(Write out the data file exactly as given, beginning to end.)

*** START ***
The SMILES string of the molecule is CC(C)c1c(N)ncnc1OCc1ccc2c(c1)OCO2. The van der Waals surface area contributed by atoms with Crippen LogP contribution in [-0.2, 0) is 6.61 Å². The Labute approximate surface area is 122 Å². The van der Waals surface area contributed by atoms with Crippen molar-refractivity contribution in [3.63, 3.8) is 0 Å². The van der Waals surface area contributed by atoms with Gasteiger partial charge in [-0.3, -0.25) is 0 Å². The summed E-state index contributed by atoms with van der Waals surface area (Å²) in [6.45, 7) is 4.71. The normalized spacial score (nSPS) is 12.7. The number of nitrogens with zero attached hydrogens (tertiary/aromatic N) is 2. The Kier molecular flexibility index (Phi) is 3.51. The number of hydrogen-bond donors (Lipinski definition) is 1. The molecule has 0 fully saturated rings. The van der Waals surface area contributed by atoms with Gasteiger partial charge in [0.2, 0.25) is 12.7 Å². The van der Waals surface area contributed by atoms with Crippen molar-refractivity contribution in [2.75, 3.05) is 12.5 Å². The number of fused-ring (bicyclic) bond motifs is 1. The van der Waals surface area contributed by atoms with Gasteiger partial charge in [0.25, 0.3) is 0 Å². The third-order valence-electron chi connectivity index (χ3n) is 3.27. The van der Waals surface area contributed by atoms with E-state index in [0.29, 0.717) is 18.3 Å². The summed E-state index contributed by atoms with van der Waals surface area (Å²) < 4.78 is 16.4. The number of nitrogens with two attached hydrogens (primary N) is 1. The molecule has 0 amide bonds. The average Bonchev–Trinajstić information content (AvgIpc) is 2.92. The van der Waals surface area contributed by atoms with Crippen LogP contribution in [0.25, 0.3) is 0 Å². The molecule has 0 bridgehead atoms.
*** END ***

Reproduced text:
The SMILES string of the molecule is CC(C)c1c(N)ncnc1OCc1ccc2c(c1)OCO2. The van der Waals surface area contributed by atoms with Crippen LogP contribution in [-0.2, 0) is 6.61 Å². The Labute approximate surface area is 122 Å². The van der Waals surface area contributed by atoms with Crippen molar-refractivity contribution in [3.63, 3.8) is 0 Å². The van der Waals surface area contributed by atoms with Gasteiger partial charge in [-0.3, -0.25) is 0 Å². The summed E-state index contributed by atoms with van der Waals surface area (Å²) in [6.45, 7) is 4.71. The normalized spacial score (nSPS) is 12.7. The number of nitrogens with zero attached hydrogens (tertiary/aromatic N) is 2. The Kier molecular flexibility index (Phi) is 3.51. The number of hydrogen-bond donors (Lipinski definition) is 1. The molecule has 0 fully saturated rings. The van der Waals surface area contributed by atoms with Gasteiger partial charge in [0.2, 0.25) is 12.7 Å². The van der Waals surface area contributed by atoms with Crippen molar-refractivity contribution in [2.75, 3.05) is 12.5 Å². The number of fused-ring (bicyclic) bond motifs is 1. The van der Waals surface area contributed by atoms with Gasteiger partial charge in [0.25, 0.3) is 0 Å². The third-order valence-electron chi connectivity index (χ3n) is 3.27. The van der Waals surface area contributed by atoms with E-state index in [0.29, 0.717) is 18.3 Å². The summed E-state index contributed by atoms with van der Waals surface area (Å²) < 4.78 is 16.4. The number of nitrogens with two attached hydrogens (primary N) is 1. The molecule has 0 amide bonds. The average Bonchev–Trinajstić information content (AvgIpc) is 2.92. The van der Waals surface area contributed by atoms with Crippen LogP contribution in [0.25, 0.3) is 0 Å². The molecule has 0 bridgehead atoms.